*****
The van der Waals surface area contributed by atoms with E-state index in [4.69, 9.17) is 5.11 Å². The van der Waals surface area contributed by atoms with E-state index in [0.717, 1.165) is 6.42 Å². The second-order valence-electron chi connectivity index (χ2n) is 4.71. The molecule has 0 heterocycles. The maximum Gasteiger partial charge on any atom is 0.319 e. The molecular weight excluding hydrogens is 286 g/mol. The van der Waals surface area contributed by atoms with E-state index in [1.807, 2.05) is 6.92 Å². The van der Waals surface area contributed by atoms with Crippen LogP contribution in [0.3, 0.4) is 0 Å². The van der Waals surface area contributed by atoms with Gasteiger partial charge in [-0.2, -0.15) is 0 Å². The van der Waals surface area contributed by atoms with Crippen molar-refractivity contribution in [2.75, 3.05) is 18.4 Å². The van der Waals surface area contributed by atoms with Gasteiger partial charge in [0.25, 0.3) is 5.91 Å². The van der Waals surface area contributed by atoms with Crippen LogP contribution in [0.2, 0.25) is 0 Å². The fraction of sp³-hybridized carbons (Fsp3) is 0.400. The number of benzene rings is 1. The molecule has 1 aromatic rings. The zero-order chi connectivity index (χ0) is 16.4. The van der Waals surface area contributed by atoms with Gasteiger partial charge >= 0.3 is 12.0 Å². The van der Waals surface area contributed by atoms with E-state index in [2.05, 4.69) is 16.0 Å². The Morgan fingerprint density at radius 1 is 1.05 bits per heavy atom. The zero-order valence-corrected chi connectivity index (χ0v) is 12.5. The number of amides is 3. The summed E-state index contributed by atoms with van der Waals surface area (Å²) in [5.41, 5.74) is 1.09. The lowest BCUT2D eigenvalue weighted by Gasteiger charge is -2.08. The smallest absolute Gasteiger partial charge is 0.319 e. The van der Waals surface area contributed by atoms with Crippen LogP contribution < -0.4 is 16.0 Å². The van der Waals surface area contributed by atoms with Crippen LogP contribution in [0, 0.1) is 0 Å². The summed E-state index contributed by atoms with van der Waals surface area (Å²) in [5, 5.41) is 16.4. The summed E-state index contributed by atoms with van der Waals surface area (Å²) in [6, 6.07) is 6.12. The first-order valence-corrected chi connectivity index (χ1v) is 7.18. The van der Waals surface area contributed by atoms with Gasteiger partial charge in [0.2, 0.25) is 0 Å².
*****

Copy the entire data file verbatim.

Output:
The van der Waals surface area contributed by atoms with E-state index in [4.69, 9.17) is 5.11 Å². The van der Waals surface area contributed by atoms with E-state index in [0.717, 1.165) is 6.42 Å². The second-order valence-electron chi connectivity index (χ2n) is 4.71. The molecule has 0 heterocycles. The maximum Gasteiger partial charge on any atom is 0.319 e. The molecular weight excluding hydrogens is 286 g/mol. The van der Waals surface area contributed by atoms with E-state index in [1.807, 2.05) is 6.92 Å². The van der Waals surface area contributed by atoms with Crippen LogP contribution in [0.3, 0.4) is 0 Å². The van der Waals surface area contributed by atoms with Gasteiger partial charge in [-0.2, -0.15) is 0 Å². The van der Waals surface area contributed by atoms with Crippen molar-refractivity contribution in [2.75, 3.05) is 18.4 Å². The van der Waals surface area contributed by atoms with Gasteiger partial charge in [0.25, 0.3) is 5.91 Å². The van der Waals surface area contributed by atoms with Crippen LogP contribution in [0.2, 0.25) is 0 Å². The fraction of sp³-hybridized carbons (Fsp3) is 0.400. The number of benzene rings is 1. The molecule has 1 aromatic rings. The zero-order chi connectivity index (χ0) is 16.4. The van der Waals surface area contributed by atoms with Gasteiger partial charge >= 0.3 is 12.0 Å². The van der Waals surface area contributed by atoms with E-state index in [2.05, 4.69) is 16.0 Å². The Morgan fingerprint density at radius 1 is 1.05 bits per heavy atom. The zero-order valence-corrected chi connectivity index (χ0v) is 12.5. The number of amides is 3. The summed E-state index contributed by atoms with van der Waals surface area (Å²) in [5.41, 5.74) is 1.09. The lowest BCUT2D eigenvalue weighted by Gasteiger charge is -2.08. The smallest absolute Gasteiger partial charge is 0.319 e. The van der Waals surface area contributed by atoms with Crippen LogP contribution < -0.4 is 16.0 Å². The van der Waals surface area contributed by atoms with Crippen LogP contribution in [0, 0.1) is 0 Å². The summed E-state index contributed by atoms with van der Waals surface area (Å²) in [5, 5.41) is 16.4. The summed E-state index contributed by atoms with van der Waals surface area (Å²) in [6, 6.07) is 6.12. The first-order valence-corrected chi connectivity index (χ1v) is 7.18. The van der Waals surface area contributed by atoms with Gasteiger partial charge in [0.2, 0.25) is 0 Å².